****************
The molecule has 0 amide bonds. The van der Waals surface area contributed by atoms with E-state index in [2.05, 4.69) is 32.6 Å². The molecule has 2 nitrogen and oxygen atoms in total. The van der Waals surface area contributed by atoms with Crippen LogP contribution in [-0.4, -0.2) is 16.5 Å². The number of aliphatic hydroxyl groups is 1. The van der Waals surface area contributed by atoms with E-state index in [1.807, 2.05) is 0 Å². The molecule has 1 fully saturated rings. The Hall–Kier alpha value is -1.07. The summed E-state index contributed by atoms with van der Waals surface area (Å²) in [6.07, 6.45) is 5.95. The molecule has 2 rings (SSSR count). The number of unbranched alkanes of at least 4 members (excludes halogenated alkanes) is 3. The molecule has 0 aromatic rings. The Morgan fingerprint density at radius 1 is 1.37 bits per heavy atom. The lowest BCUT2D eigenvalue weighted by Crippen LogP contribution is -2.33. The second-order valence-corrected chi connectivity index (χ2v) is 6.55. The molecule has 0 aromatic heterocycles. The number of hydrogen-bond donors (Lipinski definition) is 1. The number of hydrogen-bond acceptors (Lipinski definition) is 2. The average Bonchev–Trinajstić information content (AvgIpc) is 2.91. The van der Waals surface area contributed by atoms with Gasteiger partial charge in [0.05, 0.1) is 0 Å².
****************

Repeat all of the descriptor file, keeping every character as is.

The molecule has 0 amide bonds. The van der Waals surface area contributed by atoms with E-state index in [2.05, 4.69) is 32.6 Å². The molecule has 2 nitrogen and oxygen atoms in total. The van der Waals surface area contributed by atoms with Crippen LogP contribution in [-0.4, -0.2) is 16.5 Å². The number of aliphatic hydroxyl groups is 1. The van der Waals surface area contributed by atoms with E-state index in [1.807, 2.05) is 0 Å². The molecule has 1 fully saturated rings. The Hall–Kier alpha value is -1.07. The summed E-state index contributed by atoms with van der Waals surface area (Å²) in [6.07, 6.45) is 5.95. The molecule has 2 rings (SSSR count). The number of unbranched alkanes of at least 4 members (excludes halogenated alkanes) is 3. The molecule has 0 aromatic rings. The Morgan fingerprint density at radius 1 is 1.37 bits per heavy atom. The lowest BCUT2D eigenvalue weighted by Crippen LogP contribution is -2.33. The second-order valence-corrected chi connectivity index (χ2v) is 6.55. The molecule has 0 aromatic heterocycles. The number of hydrogen-bond donors (Lipinski definition) is 1. The number of hydrogen-bond acceptors (Lipinski definition) is 2. The average Bonchev–Trinajstić information content (AvgIpc) is 2.91. The van der Waals surface area contributed by atoms with Gasteiger partial charge in [0.05, 0.1) is 0 Å².